“As long as the reopening continues and people go back to their offices, resume business travel (even if at lower than pre-2019 levels), and consumers maintain their spending patterns — of which are reasonable assumptions and part of our base case — then the economy can continue to grow and earnings growth can allow stocks to grow into their valuations,” Zaccarelli said.

Some experts picked out the good parts of the report, focusing on the fact that GDP is still 1.4% higher than before the pandemic and predicting a stronger fourth quarter and 2022.

“We are confident that the fourth quarter will be much better,” wrote James Knightley, chief international economist at ING. “Inflation is a bit of a concern due to its impact on spending power, but incomes are rising and household balance sheets are in great shape with household wealth having increased $26 trillion since the end of 2019.”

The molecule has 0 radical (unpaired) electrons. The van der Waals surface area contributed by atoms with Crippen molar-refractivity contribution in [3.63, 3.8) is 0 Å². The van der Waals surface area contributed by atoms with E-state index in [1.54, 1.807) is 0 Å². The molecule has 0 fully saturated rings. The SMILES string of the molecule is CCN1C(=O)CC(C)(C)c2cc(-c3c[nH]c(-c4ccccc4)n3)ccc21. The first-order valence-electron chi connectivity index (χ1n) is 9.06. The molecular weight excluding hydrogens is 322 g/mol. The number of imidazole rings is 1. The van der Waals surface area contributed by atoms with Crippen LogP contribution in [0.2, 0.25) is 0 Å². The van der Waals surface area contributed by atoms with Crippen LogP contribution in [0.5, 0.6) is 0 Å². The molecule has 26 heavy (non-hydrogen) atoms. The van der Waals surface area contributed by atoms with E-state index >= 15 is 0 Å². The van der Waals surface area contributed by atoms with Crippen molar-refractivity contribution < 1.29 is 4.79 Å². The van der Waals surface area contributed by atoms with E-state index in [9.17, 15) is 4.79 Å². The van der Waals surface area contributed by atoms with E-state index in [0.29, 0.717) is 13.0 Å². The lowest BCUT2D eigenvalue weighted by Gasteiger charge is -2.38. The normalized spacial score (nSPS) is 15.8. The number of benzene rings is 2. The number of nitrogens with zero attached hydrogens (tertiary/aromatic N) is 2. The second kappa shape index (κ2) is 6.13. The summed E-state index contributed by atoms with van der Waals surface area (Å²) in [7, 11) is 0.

Knightley predicts the U.S. economy will expand by about 6% in the fourth quarter.

In the meantime, earnings have already driven market gains the past two weeks, and that was similar this week. A few speed bumps nevertheless stalled markets a bit.

Despite the computer chip shortage affecting cars, automaker Ford reported very good third-quarter results, showing a net income of $1.8 billion and restored its dividend for investors. While the company’s adjusted earnings are down about 20% year over year, it has done better than analysts predicted.

An ebullient CEO Jim Farley trumpeted what he called “the most exciting Ford lineup I’ve seen,” and told investors “we’re just getting started.” The company also has raised its fourth-quarter guidance, noting the computer-chip shortage has gotten better and raising its full-year 2021 earnings from $10.5 billion to $11.5 billion.